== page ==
There are places whose beauty defy photography, which can be frustrating, as a photographer. Or you can relax into the immersive impossible beauty and occassionaly shoot from the hip, embracing the novelty of an experience which cannot fully be captured or conveyed. And so instead you simply are present.
My cottage overlooks a view from a romance novel, an iron age stone fort in the foreground, a wonder of construction from the fourth century unnoticed to many in the valley as ruins lie across Irelands green folds. In the middle distance the tidal bay behind Derrynane Beach floods and drains like a massive sundial counting off the quarters of the day. The bay reflects the sun or more often the looming clouds rolling in off the Atlantic, magnifying the sense of menace and exposure to the elements.
And in the faint distance, beyond the peninsula of Lambs Head, the moniker for a quarter of the land in the county, lie Deenish and Scariff Island to the west and the Beara Peninsula more softly painted to the south.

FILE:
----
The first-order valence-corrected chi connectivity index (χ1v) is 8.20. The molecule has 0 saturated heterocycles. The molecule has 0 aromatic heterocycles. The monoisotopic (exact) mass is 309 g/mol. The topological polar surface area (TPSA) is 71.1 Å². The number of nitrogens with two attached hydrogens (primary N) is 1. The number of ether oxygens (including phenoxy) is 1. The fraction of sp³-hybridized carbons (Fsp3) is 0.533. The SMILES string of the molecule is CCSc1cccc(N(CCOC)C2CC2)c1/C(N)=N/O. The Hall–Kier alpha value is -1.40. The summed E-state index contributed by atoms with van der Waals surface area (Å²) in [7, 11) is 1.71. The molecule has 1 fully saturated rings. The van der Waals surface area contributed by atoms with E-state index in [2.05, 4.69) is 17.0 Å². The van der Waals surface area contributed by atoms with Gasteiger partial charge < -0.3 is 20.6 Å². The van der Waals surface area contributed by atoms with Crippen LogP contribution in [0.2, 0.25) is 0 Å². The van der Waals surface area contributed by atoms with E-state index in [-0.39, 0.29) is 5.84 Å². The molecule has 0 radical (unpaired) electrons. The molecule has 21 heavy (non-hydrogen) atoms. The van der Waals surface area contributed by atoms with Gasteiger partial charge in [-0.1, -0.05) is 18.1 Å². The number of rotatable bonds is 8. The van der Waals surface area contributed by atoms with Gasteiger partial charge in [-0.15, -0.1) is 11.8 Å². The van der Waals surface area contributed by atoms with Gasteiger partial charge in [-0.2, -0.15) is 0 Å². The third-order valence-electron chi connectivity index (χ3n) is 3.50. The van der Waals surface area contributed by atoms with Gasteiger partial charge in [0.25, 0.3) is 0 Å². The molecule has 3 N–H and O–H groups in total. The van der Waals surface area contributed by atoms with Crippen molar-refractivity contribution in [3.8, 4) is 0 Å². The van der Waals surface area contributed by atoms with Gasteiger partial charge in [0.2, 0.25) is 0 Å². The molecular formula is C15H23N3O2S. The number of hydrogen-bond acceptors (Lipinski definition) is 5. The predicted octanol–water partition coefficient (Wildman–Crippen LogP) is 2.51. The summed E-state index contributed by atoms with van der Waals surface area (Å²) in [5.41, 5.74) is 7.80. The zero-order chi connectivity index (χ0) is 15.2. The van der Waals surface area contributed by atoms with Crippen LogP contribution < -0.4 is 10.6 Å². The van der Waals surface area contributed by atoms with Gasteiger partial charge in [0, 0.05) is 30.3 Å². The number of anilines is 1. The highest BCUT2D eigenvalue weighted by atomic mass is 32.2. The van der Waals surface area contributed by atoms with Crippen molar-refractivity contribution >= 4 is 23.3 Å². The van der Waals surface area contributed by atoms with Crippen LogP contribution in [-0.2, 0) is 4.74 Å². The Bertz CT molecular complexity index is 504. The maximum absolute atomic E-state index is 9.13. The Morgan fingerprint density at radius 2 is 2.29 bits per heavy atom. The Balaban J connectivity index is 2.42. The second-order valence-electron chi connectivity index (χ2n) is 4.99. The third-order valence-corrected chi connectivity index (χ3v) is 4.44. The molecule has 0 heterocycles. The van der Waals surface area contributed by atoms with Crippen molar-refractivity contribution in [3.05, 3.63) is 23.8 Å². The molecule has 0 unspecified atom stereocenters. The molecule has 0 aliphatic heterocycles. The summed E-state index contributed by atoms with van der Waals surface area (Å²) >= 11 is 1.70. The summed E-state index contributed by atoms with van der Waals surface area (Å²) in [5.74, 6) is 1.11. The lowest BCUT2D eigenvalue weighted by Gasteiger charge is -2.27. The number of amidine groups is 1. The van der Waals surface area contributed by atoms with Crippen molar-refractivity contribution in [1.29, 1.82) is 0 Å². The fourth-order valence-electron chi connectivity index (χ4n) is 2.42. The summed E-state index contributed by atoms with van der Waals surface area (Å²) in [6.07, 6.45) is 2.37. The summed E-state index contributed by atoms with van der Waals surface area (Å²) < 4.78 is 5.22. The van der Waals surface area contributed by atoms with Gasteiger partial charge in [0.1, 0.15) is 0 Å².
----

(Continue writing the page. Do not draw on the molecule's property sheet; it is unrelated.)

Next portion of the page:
The cottage, and the village proper, lie amid a dramatic amphitheater of the valley full of green fields full of bleating sheep and stone fences which make up of the coasts violent geological history, where the land itself seems to have a grain and texture from the ice age forces creasing bogs lowland up into soaring summits.
There is a saying in Mayo, if “you could eat beauty…we would be the richest county,” but I think the same is true for Kerry. Even as I marvel at the wild beauty of Kerry, I can see the hardship it inflicts even still.
Caherdaniel, and neighboring Sneem, the two towns of my great grandparents, still suffer loss of their younger generations who often don’t return after college to towns where jobs are few and far between. And farming the steep and rocky hills makes my native New England look easy. Sheep, cattle and the rare horse or donkey cover most of the green carpet but most belong to only a few farmers who borrow or lease all the land.
Sheep are my constant companion as I hill walk (read trespass) and explore the land. From my last visit, working on a farm in County Cork I know them well. I can better understand why my great grandparents didn’t meet until America although they lived in towns next to each other. The 16 kilometer trip between them over mountains and valleys, on foot or pony and trap would have been the trip of a decade if not a lifetime.
This coast is a place of great beauty and great challenges still, but the people are wonderful, their character as unique as the land. But those are stories for another time.